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Old 11-06-2008, 09:54 AM   #1
vineet7kumar
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issue with the command "ls *[0-9A-Z]"


Hi,

I was using a RHEL system.
I wanted to list the files whose filenames ended in a digit or an uppercase alphabet.
So I used the command

Code:
$ ls *[0-9A-Z]
However it also listed all the files ending in all lowercase letters except 'a'(lowercase).

What is the explanation for such a behavior?

Thanks and Regards,
Vineet
 
Old 11-06-2008, 12:47 PM   #2
Tinkster
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Is there any chance that you have directories
ending in a digit or uppercase, and these may
contain other files?


Cheers,
Tink
 
Old 11-07-2008, 11:56 AM   #3
vineet7kumar
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While I tried this I did not have such a directory but yes it may be possible.
 
Old 11-07-2008, 12:41 PM   #4
pixellany
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This appears to work:
ls|grep "[0-9A-Z]\b"

"\b" means word boundary
 
Old 11-07-2008, 12:45 PM   #5
arizonagroovejet
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I'm assuming your shell is bash.

I suspect A-Z is being expanded to aAbBcD......zZ so A-Z matches the entire alphabet in both upper and lower case. It's not a bug, more a quirk. Try typing:

Code:
$ LC_COLLATE=C
Then run your command again and you'll probably get a different result. If you don't want to list the contents of directories use the -d flag for ls.

Further reading:
http://www.linuxquestions.org/questi...case.-327916/3
http://groups.google.com/group/gnu.b...dde343a54e3c14
 
Old 11-08-2008, 03:22 PM   #6
vineet7kumar
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But according to the rules [a-z] and [A-Z] are completely different. Moreover as I said file names ending in 'a' are not shown but those ending in 'b-z' are shown. If A-Z is expanded as aAbB...zZ then it should show file names ending with 'a' also.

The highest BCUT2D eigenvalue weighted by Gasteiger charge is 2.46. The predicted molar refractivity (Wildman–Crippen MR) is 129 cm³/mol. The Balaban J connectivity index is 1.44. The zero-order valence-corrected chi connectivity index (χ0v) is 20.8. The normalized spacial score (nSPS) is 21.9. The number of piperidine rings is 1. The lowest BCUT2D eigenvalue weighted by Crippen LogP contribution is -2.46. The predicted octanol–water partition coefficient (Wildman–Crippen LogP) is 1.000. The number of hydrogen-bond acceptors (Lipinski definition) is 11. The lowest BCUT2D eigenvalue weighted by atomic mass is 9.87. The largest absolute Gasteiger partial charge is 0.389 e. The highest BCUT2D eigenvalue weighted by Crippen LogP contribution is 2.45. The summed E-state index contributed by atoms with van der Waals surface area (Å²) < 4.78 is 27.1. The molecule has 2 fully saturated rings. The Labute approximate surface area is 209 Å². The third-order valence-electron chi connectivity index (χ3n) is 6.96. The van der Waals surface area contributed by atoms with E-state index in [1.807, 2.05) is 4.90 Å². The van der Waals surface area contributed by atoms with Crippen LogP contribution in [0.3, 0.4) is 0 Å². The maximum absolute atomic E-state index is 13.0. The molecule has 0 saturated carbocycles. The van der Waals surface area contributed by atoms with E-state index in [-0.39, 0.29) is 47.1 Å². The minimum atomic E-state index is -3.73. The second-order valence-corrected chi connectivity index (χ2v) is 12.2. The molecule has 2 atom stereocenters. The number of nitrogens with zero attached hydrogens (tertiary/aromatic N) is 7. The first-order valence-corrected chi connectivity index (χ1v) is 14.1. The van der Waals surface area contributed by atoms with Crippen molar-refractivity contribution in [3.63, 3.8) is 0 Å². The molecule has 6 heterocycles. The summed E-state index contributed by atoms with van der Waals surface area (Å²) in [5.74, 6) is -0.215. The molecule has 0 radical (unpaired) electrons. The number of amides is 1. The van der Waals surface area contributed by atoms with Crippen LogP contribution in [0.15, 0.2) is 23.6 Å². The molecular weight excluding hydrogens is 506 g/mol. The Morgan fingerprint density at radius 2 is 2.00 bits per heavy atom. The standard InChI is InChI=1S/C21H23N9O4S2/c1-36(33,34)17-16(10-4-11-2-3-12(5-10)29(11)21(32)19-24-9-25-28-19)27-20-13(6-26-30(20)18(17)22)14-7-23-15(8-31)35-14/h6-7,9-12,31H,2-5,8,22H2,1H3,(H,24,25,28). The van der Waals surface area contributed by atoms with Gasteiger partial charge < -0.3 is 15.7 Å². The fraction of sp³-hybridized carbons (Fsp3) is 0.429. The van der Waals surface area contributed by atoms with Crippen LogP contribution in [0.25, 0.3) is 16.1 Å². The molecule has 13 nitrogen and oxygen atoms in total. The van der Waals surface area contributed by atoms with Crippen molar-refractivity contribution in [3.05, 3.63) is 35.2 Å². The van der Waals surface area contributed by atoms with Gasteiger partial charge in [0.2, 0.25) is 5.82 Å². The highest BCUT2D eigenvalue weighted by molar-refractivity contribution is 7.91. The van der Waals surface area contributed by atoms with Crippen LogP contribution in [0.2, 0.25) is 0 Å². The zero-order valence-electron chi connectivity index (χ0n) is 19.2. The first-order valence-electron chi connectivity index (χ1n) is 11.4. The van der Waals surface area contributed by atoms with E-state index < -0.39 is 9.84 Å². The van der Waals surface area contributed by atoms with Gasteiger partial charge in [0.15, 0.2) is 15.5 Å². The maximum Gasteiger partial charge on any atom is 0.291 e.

I know this is not a bug ....but then why does this happen?


Regards,
Vineet
 
Old 11-08-2008, 03:33 PM   #7
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I cannot reproduce that behaviour; the only valid explanation
for this is my directory-theory. I really can't imagine that they
would have introduced a bug like this in recent versions of
ls and/or bash w/o a major repercussion.



Cheers,
Tink
 
Old 11-08-2008, 03:39 PM   #8
vineet7kumar
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I guess there might be some issue with my system settings.
I tried setting LC_ALL to 'C' and I was even unable to create files having uppercase characters in their names.
My LANG variable is set to en_IN.
It will be interesting for me to get into this as a newbie
 
Old 11-08-2008, 03:45 PM   #9
colucix
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Quote:
Originally Posted by vineet7kumar View Post
Moreover as I said file names ending in 'a' are not shown but those ending in 'b-z' are shown. If A-Z is expanded as aAbB...zZ then it should show file names ending with 'a' also.
Nope. It is correct because if you have the sequence aAbB...zZ, the interval [A-Z] leaves out the first element of the list.
 
Old 11-08-2008, 03:49 PM   #10
vineet7kumar
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But why does that happen?
 
Old 11-08-2008, 04:38 PM   #11
colucix
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Well, I am not an expert in this fields, but recent linux distributions follow table 1 of the standard ISO 14651 "International string ordering and comparison". The collating sequence is defined following this standard and it affects not only sorting but character ranges in some regular expressions.

Apart language settings and collating sequences, a more simple explanation of this behaviour is given by the Advanced Bash Scripting Guide:
Quote:
As of version 2.05 of Bash, filename globbing no longer distinguishes between
lowercase and uppercase letters in a character range between brackets. For example, ls
[A−M]* would match both File1.txt and file1.txt. To revert to the
customary behavior of bracket matching, set LC_COLLATE to C by an export
LC_COLLATE=C in /etc/profile and/or ~/.bashrc.
 
  


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